He first crossed paths with DeBoer in 2002 and remembers it well.

“The year we won our first national championship,” Van Diest said.

At the time, DeBoer was Sioux Falls’ offensive coordinator, with Morrell serving as defensive coordinator under coach Bob Young, who they both played for — winning a national title together in 1996. Carroll won 20-17, but Van Diest could tell something was brewing in South Dakota.

“It wasn’t much fun preparing for Kalen, but I always enjoyed watching what he did offensively because he was just amazing,” Van Diest said. “They were always up there, No. 1, No. 2, No. 3 in total offense.”

Van Diest spent two decades as an assistant coach in college football — most notably at Northwestern and his alma mater, Wyoming — before settling in at Carroll, after which, he said, he didn’t make too many new friends in the profession. Recruiting and competing often got in the way of niceties. There were exceptions, though, and DeBoer was one of them.

Starting in about 2005, he said, when DeBoer became the head coach, their relationship started to blossom.

“He and I just struck up a friendship at the national coaches convention,” Van Diest said. “Every year, we would sit and talk about football, we’d talk our goals and dreams. He asked me where I came from, about how I worked my way up to where I came to Carroll.”

One year, Van Diest recalls, DeBoer asked him if he ever thought about going back to Division I to be an assistant. He had lived that life, Van Diest told DeBoer, and was content with where he was. But he remembers getting the sense DeBoer was ready to see what else he could accomplish in coaching.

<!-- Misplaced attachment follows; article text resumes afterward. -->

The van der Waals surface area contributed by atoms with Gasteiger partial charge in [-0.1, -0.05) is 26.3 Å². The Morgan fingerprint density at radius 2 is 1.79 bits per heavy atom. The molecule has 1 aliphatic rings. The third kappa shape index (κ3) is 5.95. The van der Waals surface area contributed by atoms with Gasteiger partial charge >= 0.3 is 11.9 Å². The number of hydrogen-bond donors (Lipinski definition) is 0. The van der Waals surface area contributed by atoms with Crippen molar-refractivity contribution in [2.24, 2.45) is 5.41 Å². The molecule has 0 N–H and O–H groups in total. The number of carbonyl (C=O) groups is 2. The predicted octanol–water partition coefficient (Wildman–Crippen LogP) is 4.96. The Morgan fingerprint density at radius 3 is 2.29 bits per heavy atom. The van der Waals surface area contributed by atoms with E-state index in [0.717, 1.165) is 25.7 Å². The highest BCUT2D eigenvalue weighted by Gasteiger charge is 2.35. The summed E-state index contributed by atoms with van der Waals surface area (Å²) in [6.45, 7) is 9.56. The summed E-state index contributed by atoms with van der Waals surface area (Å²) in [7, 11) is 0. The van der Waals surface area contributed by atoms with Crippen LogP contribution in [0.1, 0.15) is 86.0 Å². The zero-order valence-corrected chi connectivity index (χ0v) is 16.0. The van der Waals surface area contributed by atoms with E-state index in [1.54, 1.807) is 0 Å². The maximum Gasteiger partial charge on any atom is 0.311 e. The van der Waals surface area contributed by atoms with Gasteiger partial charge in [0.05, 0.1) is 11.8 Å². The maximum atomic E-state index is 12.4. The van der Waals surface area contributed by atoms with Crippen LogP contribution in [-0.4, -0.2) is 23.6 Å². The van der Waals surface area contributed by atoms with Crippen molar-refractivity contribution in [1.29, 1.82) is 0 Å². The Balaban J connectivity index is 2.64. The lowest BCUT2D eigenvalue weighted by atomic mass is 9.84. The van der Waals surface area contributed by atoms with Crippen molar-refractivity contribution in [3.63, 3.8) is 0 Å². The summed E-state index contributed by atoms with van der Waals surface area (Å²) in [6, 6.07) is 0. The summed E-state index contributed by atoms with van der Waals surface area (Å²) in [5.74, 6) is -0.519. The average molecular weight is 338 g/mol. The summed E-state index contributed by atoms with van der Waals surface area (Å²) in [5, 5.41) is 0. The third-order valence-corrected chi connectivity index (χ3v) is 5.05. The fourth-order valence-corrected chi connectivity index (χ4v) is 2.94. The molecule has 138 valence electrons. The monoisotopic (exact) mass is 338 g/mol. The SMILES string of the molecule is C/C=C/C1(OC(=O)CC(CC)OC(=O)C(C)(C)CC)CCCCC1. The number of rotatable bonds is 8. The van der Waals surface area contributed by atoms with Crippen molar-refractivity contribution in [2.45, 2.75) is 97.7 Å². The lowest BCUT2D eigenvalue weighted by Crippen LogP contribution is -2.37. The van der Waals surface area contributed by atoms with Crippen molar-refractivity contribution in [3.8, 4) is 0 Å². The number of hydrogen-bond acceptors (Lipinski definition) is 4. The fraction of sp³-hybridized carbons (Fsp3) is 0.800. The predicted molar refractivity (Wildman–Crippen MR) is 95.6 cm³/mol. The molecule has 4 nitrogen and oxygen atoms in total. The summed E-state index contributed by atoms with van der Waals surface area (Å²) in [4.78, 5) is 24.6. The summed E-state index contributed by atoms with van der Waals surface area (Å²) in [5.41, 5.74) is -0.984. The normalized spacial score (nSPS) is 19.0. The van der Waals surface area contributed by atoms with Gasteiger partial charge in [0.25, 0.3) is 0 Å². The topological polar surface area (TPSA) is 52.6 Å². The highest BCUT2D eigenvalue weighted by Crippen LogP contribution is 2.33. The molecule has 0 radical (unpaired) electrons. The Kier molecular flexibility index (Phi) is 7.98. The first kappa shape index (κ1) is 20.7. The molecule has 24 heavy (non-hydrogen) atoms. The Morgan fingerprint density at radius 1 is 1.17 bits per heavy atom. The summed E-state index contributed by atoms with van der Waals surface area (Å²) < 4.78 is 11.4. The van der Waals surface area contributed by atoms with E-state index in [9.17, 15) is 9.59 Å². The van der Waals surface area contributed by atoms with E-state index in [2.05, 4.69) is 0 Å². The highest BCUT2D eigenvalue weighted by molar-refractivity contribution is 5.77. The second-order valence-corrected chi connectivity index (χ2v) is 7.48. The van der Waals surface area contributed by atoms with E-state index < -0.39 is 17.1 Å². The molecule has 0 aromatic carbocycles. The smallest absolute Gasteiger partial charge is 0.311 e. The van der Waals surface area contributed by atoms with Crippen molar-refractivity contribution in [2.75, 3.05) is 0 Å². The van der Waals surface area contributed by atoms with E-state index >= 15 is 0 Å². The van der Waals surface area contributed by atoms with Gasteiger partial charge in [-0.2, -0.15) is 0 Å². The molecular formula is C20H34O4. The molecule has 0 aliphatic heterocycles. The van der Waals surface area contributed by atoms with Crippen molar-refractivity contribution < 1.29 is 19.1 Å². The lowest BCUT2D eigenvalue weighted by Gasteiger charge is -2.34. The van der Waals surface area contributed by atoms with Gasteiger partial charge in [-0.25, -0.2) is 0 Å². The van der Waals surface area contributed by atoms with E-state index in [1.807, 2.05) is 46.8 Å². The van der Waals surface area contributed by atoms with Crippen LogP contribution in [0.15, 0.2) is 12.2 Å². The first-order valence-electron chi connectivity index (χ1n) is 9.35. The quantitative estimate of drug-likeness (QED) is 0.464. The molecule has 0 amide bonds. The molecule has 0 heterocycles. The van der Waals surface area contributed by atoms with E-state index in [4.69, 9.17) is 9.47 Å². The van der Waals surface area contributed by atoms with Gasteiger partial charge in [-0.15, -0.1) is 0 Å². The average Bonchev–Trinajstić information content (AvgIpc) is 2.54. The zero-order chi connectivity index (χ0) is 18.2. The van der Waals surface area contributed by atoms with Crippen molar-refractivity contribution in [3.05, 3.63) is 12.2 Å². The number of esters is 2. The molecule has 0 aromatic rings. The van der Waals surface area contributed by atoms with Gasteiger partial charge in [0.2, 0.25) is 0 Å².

“There’s a few of us lifers that were in the NAIA, but Kalen had a great future ahead of him, as did a lot of guys on that staff,” Van Diest said. “It was just a natural progression for those guys.

“The more I was around Kalen, playing against him, seeing what he did year after year and the success that he had, he was going to have an opportunity to move on if he wanted to.”

DeBoer’s only two postseason losses came at the hands of Van Diest. None was more humbling than the semifinal game in 2005. On an icy field, nothing went right for Sioux Falls as Carroll won 55-0, the most lopsided defeat DeBoer has ever been a part of.

All these years later, it still stings for those on the losing end.

Upon being reminded recently of that game, Dusty Hovorka, a three-time All-American receiver at Sioux Falls and now the offensive coordinator at FCS Lindenwood, couldn’t help but let out a sigh of frustration.

“It doesn’t leave you,” he said. “Those huge losses, that stuff is still bitter. But what Kalen obviously did a tremendous job of was always adjusting.

“‘Why were we not successful? What do we have to do the next year?’ And for us, it was such a mentality [issue] because we had basically our entire team coming back in 2006.”